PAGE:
Every sport has its own character. Football is often punctuated by violence. Basketball is highlighted by feats of jaw-dropping athleticism. In baseball, the phrase that comes up often is "grind it out." That's why baseball is the sport most like retirement saving.
As the Red Sox and Cardinals square off in the World Series, viewers will be reminded by announcers of how baseball is the ultimate grind-it-out sport. Batters grind out at-bats. Pitchers grind out wins. Teams grind out seasons. In the same way, retirement saving is a matter of diligent sacrifice played out over a very long period of time. Here are five specific ways baseball is like retirement saving.
- It's a very long season. Pro football has a regular season of 16 games. In basketball, it's 82 games. The baseball season is a grueling 162 games. That's why baseball players are taught not to get too high or too low on any given day -- it's not that kind of rah-rah sport. Similarly, you have to take the long view of retirement saving. Don't get too excited every time the market goes up, or crushed when it goes down. Just do your job day after day: Make your retirement plan contributions, and monitor your investments carefully. Do the right things day-to-day, and the long-term will take care of itself.
- The post-season has gotten longer and longer. It's not just the regular season that's long in baseball -- the post-season has gotten more and more stretched out. Until 1969, baseball had just one annual post-season series: the World Series, played between the regular season champions of the American and National Leagues. Since then, divisions and wild cards have been created, adding multiple layers to the post-season. Think of retirement as the post-season to your career -- it too has gotten longer over time. Average life expectancy was under 50 years at the beginning of the 20th century, and is approaching 80 years now. Accordingly, people today have to plan on their retirement savings lasting longer than ever.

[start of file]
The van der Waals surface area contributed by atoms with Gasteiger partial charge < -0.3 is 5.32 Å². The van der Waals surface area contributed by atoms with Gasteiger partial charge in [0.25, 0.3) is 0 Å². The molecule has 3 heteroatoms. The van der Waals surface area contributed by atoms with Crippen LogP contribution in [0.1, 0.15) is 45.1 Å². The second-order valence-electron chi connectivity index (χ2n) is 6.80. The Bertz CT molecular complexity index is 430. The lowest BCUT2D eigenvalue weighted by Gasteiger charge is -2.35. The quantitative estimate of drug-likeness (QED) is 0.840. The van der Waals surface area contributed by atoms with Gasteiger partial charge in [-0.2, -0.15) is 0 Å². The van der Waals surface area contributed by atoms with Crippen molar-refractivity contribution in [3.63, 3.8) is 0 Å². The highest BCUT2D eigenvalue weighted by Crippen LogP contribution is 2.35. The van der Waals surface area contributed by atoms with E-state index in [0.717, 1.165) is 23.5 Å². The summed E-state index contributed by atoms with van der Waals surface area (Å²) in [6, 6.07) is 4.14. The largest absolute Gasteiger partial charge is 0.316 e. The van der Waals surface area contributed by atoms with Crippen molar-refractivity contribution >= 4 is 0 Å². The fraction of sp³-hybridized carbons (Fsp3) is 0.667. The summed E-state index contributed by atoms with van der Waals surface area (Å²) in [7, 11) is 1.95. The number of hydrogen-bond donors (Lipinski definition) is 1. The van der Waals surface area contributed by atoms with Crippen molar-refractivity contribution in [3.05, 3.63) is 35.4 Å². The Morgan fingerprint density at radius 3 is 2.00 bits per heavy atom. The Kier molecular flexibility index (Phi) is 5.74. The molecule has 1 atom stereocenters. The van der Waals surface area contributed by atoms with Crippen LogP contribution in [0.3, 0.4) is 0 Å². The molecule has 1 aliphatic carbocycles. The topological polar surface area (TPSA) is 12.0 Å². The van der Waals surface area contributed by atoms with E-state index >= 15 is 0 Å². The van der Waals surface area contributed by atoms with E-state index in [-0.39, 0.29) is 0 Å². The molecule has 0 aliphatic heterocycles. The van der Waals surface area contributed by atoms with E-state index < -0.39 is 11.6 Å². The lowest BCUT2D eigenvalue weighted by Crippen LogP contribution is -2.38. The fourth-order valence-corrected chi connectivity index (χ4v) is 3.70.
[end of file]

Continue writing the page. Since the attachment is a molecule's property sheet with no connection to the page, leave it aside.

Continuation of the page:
- You need a deep roster. The long season takes its toll of injury and fatigue, so all 25 men on a baseball team's roster have to contribute. You also need a deep roster of retirement savings to save enough to give you a cushion against setbacks. Setting up a well-stocked emergency fund in a separate place from your retirement savings -- high-interest savings accounts can be a good choice for this -- can help prevent emergencies from depleting your retirement funds.
- You need a collection of complementary parts. Baseball teams have starting pitchers and relief specialists, left-handed and right-handed batters, and various other role players. Your investment portfolio needs to be the same -- not concentrated too much in one area, but diversified into pieces that perform different functions.
- Losing is part of the game. Top football teams lose only a handful of games a season. Top basketball teams lose maybe a couple dozen. However, playoff baseball teams can expect to lose 60 or 70 games. Investing is like that too: It's not about being perfect, but it is about winning more than you lose over the long haul, and never letting your losses get out of control.
Making a 401(k) contribution when money is tight and retirement seems far away can seem like a thankless sacrifice. Just remember that in trying to get to the World Series of retirement saving, you will only be successful if you grind it out one contribution at a time.